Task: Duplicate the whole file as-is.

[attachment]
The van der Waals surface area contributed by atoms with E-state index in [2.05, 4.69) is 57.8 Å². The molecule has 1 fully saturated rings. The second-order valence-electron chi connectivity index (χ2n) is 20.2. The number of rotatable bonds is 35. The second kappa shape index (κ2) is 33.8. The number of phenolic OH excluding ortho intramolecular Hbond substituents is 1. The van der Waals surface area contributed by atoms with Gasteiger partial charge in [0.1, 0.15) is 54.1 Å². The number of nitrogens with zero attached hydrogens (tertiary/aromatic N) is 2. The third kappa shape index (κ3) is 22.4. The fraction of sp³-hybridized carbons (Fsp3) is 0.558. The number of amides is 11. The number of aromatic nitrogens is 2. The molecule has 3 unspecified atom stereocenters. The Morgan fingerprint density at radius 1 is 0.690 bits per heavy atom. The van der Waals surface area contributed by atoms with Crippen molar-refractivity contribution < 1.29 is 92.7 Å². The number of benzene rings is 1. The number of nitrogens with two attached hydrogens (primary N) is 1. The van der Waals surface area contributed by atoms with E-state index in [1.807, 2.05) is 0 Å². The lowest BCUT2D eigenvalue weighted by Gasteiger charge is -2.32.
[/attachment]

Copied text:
The van der Waals surface area contributed by atoms with E-state index in [2.05, 4.69) is 57.8 Å². The molecule has 1 fully saturated rings. The second-order valence-electron chi connectivity index (χ2n) is 20.2. The number of rotatable bonds is 35. The second kappa shape index (κ2) is 33.8. The number of phenolic OH excluding ortho intramolecular Hbond substituents is 1. The van der Waals surface area contributed by atoms with Gasteiger partial charge in [0.1, 0.15) is 54.1 Å². The number of nitrogens with zero attached hydrogens (tertiary/aromatic N) is 2. The third kappa shape index (κ3) is 22.4. The fraction of sp³-hybridized carbons (Fsp3) is 0.558. The number of amides is 11. The number of aromatic nitrogens is 2. The molecule has 3 unspecified atom stereocenters. The Morgan fingerprint density at radius 1 is 0.690 bits per heavy atom. The van der Waals surface area contributed by atoms with Crippen molar-refractivity contribution < 1.29 is 92.7 Å². The number of benzene rings is 1. The number of nitrogens with two attached hydrogens (primary N) is 1. The van der Waals surface area contributed by atoms with E-state index in [1.807, 2.05) is 0 Å². The lowest BCUT2D eigenvalue weighted by Gasteiger charge is -2.32.